Last updated on February 17th, 2021 at 10:12 am
More on the development of oral fluid drug testing.
The use of oral fluid as a specimen source for substance abuse testing moved ahead at the same pace from April 1997 to January 2006 as testing with the use of the other specimens, i.e., hair, sweat patch and on-site testing devices. After the rejection of the proposed Mandatory Guidelines in 2006, it became apparent that much more work would be needed to make the use of alternative specimens viable and forensically defensible, especially for Federal regulated workplace drug testing.
In a November 25, 2008 update to the Mandatory Guidelines was this statement: “With regard to the use of alternative specimens including hair, oral fluid, and sweat patch specimens in Federal Workplace Drug Testing Programs, significant issues have been raised by Federal agencies during the review process which require further examination, and may require additional study and analysis.” What that statement meant was that more information and data had to be collected to meet the goal of allowing these alternative specimens to be used in Federal regulated workplaces and to be forensically defensible. In the meantime, the drug testing industry was going down the path of using alternative specimens for non-Federal regulated workplaces.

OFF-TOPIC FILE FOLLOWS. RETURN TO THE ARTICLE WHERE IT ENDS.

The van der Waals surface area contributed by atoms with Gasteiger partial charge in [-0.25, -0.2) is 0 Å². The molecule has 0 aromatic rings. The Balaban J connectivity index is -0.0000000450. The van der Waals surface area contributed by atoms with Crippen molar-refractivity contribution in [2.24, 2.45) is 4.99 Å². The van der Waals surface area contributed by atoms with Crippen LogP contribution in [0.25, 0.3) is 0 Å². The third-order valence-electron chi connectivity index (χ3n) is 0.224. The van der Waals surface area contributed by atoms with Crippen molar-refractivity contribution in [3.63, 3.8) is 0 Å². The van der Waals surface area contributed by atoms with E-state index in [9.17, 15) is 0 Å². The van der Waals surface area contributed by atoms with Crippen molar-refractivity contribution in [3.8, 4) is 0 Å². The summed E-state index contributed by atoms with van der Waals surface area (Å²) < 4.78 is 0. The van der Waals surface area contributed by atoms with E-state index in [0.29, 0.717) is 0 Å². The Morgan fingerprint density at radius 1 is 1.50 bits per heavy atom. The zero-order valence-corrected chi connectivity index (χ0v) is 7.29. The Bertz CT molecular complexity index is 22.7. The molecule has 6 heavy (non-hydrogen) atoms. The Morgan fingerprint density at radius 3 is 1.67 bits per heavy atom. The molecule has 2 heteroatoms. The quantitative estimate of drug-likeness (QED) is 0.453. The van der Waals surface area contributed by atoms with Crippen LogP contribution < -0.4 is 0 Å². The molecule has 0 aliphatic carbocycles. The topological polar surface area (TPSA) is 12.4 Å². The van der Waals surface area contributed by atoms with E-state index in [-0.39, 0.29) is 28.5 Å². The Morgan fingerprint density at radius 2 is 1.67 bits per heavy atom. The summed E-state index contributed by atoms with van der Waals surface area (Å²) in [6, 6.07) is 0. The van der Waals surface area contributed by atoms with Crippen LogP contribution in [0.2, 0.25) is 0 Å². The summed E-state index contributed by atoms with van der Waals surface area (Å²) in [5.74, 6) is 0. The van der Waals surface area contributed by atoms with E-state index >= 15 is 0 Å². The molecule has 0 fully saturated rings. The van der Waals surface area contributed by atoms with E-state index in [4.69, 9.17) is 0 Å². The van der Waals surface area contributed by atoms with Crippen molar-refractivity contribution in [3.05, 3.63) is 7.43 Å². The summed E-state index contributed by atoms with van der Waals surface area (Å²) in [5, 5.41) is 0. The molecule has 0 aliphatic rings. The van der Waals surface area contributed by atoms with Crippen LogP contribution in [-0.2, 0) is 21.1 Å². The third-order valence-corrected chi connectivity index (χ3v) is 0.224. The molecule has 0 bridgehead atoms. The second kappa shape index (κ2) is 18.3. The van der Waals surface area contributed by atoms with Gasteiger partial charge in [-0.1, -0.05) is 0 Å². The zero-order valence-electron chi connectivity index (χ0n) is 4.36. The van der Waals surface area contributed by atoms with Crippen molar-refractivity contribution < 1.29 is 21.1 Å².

The data gathering for oral fluid did not progress much until August 2008. Data was presented to DTAB giving the results of 5 years of test results with oral fluid as the specimen source. The data was extracted from 650,000 analyzed specimens collected from January 1, 2003 to December 31, 2007. It is interesting to note over half of these specimens were collected in 2007. Out of the data collected for 650,000 specimens, 648,372 specimens were analyzed with a positive rate 4.3%. The MRO verification rate was almost 96% with most of the reversals due to prescribed use of opiates and amphetamines.
The following drugs were identified in this dataset and reported by the MRO service as verified positives:
Percent Positive Rate
It is interesting to note that this dataset showed the reversal rate for amphetamines was very similar for urine based drug testing.
Further analysis of the data showed over 8,000 were rejected for testing as shown in the table shown below:
Number of specimens Rejected
Insufficient specimen volume
Over 4,000 specimens
Specimen seal broken or tampered
Approximately 2,700 specimens
Mismatched numbers on the specimen and CCF
There were 614 specimens with a report of being invalid. 483 specimens of these 614 specimens were identified as not having detectable amounts of IgG. 72 specimens exhibited interference with the GC/MS analysis. There were some specimens that were identified as QNS (Quantity Not Sufficient) and as a consequence, confirmatory analysis could not be performed.
A comparison to urine based drug testing was performed with the positive rates were found to be comparable to non-regulated urine based drug testing.
On September 28, 2008, there was a closed (not open to the public) meeting with the following oral fluid items being discussed:
- Oral Fluid Issues; and
- Oral Fluid Laboratory, Instrumented Initial Test Facility, Point of Collection Tests.
All of these efforts were combined to facilitate a viable discussion for the use of oral fluid in workplace drug testing.
Learn more about oral fluid drug testing.